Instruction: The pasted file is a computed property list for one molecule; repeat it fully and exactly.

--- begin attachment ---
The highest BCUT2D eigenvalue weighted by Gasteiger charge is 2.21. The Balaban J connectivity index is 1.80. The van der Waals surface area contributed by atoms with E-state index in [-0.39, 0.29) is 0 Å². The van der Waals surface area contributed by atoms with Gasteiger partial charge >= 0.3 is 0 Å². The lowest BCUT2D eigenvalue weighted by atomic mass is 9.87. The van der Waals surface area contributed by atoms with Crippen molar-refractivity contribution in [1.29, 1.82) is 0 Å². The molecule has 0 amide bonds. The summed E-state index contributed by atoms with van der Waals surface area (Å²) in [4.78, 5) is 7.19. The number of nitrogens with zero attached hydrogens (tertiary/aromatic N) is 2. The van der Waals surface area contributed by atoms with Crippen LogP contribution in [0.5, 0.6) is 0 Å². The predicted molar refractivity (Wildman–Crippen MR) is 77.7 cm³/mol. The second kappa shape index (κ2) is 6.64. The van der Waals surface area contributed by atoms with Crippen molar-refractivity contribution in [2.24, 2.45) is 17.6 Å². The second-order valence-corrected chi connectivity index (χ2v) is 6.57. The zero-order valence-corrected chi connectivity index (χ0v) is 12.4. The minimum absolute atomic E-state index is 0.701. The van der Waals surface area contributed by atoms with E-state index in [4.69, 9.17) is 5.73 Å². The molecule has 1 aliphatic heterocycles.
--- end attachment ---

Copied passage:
The highest BCUT2D eigenvalue weighted by Gasteiger charge is 2.21. The Balaban J connectivity index is 1.80. The van der Waals surface area contributed by atoms with E-state index in [-0.39, 0.29) is 0 Å². The van der Waals surface area contributed by atoms with Gasteiger partial charge >= 0.3 is 0 Å². The lowest BCUT2D eigenvalue weighted by atomic mass is 9.87. The van der Waals surface area contributed by atoms with Crippen molar-refractivity contribution in [1.29, 1.82) is 0 Å². The molecule has 0 amide bonds. The summed E-state index contributed by atoms with van der Waals surface area (Å²) in [4.78, 5) is 7.19. The number of nitrogens with zero attached hydrogens (tertiary/aromatic N) is 2. The van der Waals surface area contributed by atoms with Crippen LogP contribution in [0.5, 0.6) is 0 Å². The predicted molar refractivity (Wildman–Crippen MR) is 77.7 cm³/mol. The second kappa shape index (κ2) is 6.64. The van der Waals surface area contributed by atoms with Crippen molar-refractivity contribution in [2.24, 2.45) is 17.6 Å². The second-order valence-corrected chi connectivity index (χ2v) is 6.57. The zero-order valence-corrected chi connectivity index (χ0v) is 12.4. The minimum absolute atomic E-state index is 0.701. The van der Waals surface area contributed by atoms with E-state index in [4.69, 9.17) is 5.73 Å². The molecule has 1 aliphatic heterocycles.